I’ve been reading Amity Shlaes’s The Forgotten Man. She paints an intriguing picture of Calvin Coolidge, thirtieth president of the United States from 1923-1929. He presided over a government that composed a mere two percent of the nation’s GDP – and thought it was too large. He believed that the private sector should be responsible for itself and disliked intervening. “If you see ten troubles coming down the road,” he liked to say, “you can be sure that nine will run into the ditch before they reach you.” He loved government so little that, in 1927, he decided not to seek reelection, though he would certainly have won it. Says Shlaes, “It was another of Coolidge’s acts of refraining, his last and greatest.”
It is often said of Franklin Roosevelt that, even if his programs deepened the depression, at least their boldness restored citizens’ confidence that the government was “doing something” about the problem. It pains me to hear this point advanced in the President’s defense: I prefer to think it the crowning injury inflicted on the nation’s psyche by Roosevelt’s policies. The unconsidered celebration of Roosevelt’s overbearing programs has brought our nation’s politics to a sorry end.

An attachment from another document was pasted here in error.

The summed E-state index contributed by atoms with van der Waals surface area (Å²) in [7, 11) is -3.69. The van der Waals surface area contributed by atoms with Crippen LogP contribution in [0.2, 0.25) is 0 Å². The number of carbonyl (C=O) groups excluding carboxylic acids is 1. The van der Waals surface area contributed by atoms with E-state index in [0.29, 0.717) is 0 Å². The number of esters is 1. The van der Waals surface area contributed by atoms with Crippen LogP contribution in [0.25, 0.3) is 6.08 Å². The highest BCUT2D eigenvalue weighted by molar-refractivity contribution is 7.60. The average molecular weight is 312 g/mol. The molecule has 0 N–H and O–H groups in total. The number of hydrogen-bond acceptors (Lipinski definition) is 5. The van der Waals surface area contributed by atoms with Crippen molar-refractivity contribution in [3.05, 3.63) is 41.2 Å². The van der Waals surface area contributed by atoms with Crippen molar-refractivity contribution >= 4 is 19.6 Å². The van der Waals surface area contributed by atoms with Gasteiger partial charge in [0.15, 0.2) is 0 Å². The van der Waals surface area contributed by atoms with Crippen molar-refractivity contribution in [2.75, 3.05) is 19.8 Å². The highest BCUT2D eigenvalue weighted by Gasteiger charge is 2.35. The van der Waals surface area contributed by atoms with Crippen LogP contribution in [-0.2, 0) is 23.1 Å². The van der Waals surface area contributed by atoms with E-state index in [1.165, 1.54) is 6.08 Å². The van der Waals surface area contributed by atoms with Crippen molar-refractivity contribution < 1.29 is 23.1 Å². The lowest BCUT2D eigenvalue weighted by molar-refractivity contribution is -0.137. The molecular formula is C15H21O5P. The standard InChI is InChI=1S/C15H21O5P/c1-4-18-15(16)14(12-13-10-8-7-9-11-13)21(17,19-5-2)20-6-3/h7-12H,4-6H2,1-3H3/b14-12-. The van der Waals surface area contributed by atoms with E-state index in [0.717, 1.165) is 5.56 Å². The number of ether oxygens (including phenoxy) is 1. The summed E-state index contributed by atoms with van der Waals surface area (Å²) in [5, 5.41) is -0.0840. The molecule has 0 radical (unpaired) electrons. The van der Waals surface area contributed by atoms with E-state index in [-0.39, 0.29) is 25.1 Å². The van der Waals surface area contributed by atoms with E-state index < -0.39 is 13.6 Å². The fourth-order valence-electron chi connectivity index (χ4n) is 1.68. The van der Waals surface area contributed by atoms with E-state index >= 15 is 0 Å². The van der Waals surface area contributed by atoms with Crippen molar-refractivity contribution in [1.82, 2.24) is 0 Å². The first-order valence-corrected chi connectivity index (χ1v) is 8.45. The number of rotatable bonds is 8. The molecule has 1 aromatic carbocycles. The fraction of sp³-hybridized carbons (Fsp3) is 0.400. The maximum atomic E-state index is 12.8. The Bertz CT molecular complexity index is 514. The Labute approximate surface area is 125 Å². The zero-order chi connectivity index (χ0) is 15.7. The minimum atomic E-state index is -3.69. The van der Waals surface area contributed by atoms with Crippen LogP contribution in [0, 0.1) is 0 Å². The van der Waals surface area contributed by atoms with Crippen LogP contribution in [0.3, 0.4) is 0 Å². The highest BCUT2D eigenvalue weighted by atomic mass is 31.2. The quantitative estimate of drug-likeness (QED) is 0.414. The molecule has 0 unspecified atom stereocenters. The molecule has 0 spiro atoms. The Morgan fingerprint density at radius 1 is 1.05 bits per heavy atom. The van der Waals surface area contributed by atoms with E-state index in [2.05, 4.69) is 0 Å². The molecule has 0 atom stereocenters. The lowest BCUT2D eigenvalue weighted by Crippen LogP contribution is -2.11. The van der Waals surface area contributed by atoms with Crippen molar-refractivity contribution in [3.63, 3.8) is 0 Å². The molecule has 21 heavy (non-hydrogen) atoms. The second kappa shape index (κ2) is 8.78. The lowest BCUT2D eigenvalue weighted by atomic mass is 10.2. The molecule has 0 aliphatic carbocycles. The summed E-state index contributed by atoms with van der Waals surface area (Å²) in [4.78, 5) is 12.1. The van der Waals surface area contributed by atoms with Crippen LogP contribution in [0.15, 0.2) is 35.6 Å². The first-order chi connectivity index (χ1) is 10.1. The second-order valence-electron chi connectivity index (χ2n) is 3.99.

In today’s recession, pundits loudly demand “bold action”. It is taken for granted that the government must take drastic measures in order to stabilize the economy. What sort of action? No one seems particularly concerned, provided only that it is drastic. Doing nothing, of course, would be a bold policy in the face of the current hysteria. Nor is there much boldness in succumbing to demands for action when history seems unable to stigmatize disastrous policies.
Calvin Coolidge’s restraint may have been crucial to the prosperity of the 1920s. But who today remembers Coolidge? Good conservative government leaves little record and fades in the public mind. Only the bold, progressive examples are appalling enough to demand emulation.
Happy Presidents Day.